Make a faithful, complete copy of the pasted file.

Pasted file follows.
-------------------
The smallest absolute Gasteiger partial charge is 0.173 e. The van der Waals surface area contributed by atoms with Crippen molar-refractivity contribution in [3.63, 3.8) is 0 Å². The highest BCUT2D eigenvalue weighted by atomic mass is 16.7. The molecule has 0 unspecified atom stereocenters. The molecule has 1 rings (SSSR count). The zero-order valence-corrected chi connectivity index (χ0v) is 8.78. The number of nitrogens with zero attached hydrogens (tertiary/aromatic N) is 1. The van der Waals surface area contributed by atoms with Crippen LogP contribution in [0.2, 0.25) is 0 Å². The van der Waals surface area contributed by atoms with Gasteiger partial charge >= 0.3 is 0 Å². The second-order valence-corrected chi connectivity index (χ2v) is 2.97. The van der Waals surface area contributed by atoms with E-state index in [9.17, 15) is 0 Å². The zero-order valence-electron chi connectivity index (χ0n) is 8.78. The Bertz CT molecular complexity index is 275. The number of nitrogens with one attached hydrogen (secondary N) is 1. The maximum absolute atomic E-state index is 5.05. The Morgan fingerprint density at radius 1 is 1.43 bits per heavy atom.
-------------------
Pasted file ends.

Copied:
The smallest absolute Gasteiger partial charge is 0.173 e. The van der Waals surface area contributed by atoms with Crippen molar-refractivity contribution in [3.63, 3.8) is 0 Å². The highest BCUT2D eigenvalue weighted by atomic mass is 16.7. The molecule has 0 unspecified atom stereocenters. The molecule has 1 rings (SSSR count). The zero-order valence-corrected chi connectivity index (χ0v) is 8.78. The number of nitrogens with zero attached hydrogens (tertiary/aromatic N) is 1. The van der Waals surface area contributed by atoms with Crippen LogP contribution in [0.2, 0.25) is 0 Å². The van der Waals surface area contributed by atoms with Gasteiger partial charge >= 0.3 is 0 Å². The second-order valence-corrected chi connectivity index (χ2v) is 2.97. The van der Waals surface area contributed by atoms with E-state index in [9.17, 15) is 0 Å². The zero-order valence-electron chi connectivity index (χ0n) is 8.78. The Bertz CT molecular complexity index is 275. The number of nitrogens with one attached hydrogen (secondary N) is 1. The maximum absolute atomic E-state index is 5.05. The Morgan fingerprint density at radius 1 is 1.43 bits per heavy atom.